Solve syntax error: unexpected end of file or /bin/bash^m: bad interpeneter: no match file or directory

We create shell script files on Windows and upload them to Linux server. When executing shell scripts, the following errors will be reported if there is no accident:
Syntax Error: unexpected end of File or /bin/bash^M: bad Interpreter: No such file or directory

For example:
[[email protected] ~]# sh percona-xtradb-cluster-install. Sh
percona-xtradb-cluster-install. Sh: line 25: syntax error: unexpected end of file
or
Sh
-bash:./ percona-xtradb-cluster-install:./ percona-xtradb-cluster.sh: /bin/bash^M: bad interpreter: No such file or directory

When executing shell scripts, such errors are prompted mainly because shell script files are in DOS format, where each line ends with \r\n and Unix format files end with \n.
Several ways to view a script file in DOS or Unix format:
Method 1
Vi filename or Vim filename opens the file, in DOS format, with a prompt at the bottom [DOS]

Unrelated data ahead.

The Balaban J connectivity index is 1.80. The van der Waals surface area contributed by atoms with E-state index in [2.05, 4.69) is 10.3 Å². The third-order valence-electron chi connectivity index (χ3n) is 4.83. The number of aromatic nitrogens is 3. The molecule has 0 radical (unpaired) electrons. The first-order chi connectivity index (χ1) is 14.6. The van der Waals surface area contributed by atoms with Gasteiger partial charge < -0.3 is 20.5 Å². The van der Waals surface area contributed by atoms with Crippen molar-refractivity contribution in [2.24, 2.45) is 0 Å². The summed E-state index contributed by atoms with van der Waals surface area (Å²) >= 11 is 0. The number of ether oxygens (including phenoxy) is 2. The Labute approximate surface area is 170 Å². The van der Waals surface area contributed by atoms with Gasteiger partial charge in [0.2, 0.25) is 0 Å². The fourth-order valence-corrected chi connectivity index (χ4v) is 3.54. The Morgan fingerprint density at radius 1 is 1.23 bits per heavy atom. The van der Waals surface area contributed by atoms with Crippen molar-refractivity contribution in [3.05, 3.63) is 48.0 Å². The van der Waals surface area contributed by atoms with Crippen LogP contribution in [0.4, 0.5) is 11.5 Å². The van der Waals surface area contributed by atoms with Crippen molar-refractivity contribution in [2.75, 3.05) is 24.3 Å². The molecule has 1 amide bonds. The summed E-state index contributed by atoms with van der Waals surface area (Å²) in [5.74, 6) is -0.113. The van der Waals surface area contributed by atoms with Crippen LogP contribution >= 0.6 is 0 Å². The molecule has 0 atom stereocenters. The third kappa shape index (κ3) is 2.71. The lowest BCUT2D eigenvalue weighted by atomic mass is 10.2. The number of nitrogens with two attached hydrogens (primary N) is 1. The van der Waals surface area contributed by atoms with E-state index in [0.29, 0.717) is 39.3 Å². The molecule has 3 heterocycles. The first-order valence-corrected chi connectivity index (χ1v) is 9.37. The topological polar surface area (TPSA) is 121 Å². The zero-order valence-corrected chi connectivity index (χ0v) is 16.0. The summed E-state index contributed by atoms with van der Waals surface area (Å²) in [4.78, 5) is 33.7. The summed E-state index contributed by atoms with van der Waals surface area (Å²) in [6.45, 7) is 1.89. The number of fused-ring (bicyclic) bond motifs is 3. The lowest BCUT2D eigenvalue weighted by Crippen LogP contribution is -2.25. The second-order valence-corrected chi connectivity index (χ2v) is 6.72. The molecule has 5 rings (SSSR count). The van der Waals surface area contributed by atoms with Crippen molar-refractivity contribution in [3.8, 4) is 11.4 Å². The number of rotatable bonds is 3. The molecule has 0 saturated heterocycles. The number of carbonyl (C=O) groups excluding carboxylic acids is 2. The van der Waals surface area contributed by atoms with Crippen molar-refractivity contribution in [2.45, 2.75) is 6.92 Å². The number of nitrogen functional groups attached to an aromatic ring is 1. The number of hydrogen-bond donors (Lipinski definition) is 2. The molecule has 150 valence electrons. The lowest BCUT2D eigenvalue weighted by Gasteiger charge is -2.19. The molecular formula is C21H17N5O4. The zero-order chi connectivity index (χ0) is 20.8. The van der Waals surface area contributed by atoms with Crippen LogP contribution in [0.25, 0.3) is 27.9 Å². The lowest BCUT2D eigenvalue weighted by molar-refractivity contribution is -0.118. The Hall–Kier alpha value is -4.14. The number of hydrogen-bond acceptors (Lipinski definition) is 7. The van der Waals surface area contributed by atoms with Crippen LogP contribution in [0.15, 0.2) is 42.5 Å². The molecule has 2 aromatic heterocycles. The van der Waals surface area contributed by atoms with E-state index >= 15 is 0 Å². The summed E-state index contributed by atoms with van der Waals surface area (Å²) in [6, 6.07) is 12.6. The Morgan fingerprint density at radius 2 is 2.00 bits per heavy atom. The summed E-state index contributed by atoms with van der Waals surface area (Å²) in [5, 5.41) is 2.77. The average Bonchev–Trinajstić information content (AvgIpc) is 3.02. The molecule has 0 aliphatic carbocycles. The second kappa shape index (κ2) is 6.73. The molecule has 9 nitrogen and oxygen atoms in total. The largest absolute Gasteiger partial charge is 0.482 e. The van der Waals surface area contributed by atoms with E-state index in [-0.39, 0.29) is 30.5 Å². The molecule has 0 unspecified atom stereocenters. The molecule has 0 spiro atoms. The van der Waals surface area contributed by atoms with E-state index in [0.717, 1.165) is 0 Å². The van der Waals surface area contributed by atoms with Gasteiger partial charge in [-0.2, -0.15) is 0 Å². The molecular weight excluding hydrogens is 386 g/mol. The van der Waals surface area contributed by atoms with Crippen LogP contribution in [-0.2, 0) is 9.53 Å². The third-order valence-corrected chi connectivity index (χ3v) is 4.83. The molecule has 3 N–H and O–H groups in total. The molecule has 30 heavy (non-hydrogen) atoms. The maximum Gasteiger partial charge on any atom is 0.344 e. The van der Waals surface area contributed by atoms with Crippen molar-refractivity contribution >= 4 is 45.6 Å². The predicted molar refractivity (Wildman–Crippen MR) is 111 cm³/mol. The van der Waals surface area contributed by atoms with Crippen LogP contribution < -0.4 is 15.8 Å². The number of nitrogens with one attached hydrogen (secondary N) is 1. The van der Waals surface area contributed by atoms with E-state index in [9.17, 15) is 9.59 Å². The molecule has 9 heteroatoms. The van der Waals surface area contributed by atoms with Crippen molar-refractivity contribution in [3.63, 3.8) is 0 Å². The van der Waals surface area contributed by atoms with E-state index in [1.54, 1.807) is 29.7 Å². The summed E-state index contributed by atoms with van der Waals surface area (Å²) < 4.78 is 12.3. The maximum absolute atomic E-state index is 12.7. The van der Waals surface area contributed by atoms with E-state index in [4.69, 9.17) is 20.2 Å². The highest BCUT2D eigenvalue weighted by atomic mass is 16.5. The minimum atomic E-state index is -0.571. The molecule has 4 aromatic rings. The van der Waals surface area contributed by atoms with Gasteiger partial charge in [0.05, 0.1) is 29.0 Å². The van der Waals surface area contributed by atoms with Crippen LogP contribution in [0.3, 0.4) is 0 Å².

If it is in Unix format, there is no prompt at the bottom

Method 2
Vi filename or Vim filename opens the file and executes :set FF, enter. If the file is in DOS format, it will be displayed as FileFormat = DOS; if it is in Unix format, it will be displayed as FileFormat = Unix as shown in the figure below:
, enter
or
Methods 3
Cat -A filename can tell from the display that the DOS file ends with A line to the ^M$and the Unix file ends with A line of $

Solutions:
Method 1
Vi filename or Vim filename opens the file, executes: set FF = Unix setting the file as Unix, then executes: WQ, saving to Unix format.
Method 2
Use the sed command sed – I “s/\r//” filename or SED – I “s/^M//” filename to directly replace the terminators in Unix format.
(sed – I “s/\r//” filename is recommended, as sed – I “s/^M//” filename may become invalid)
 

Read More: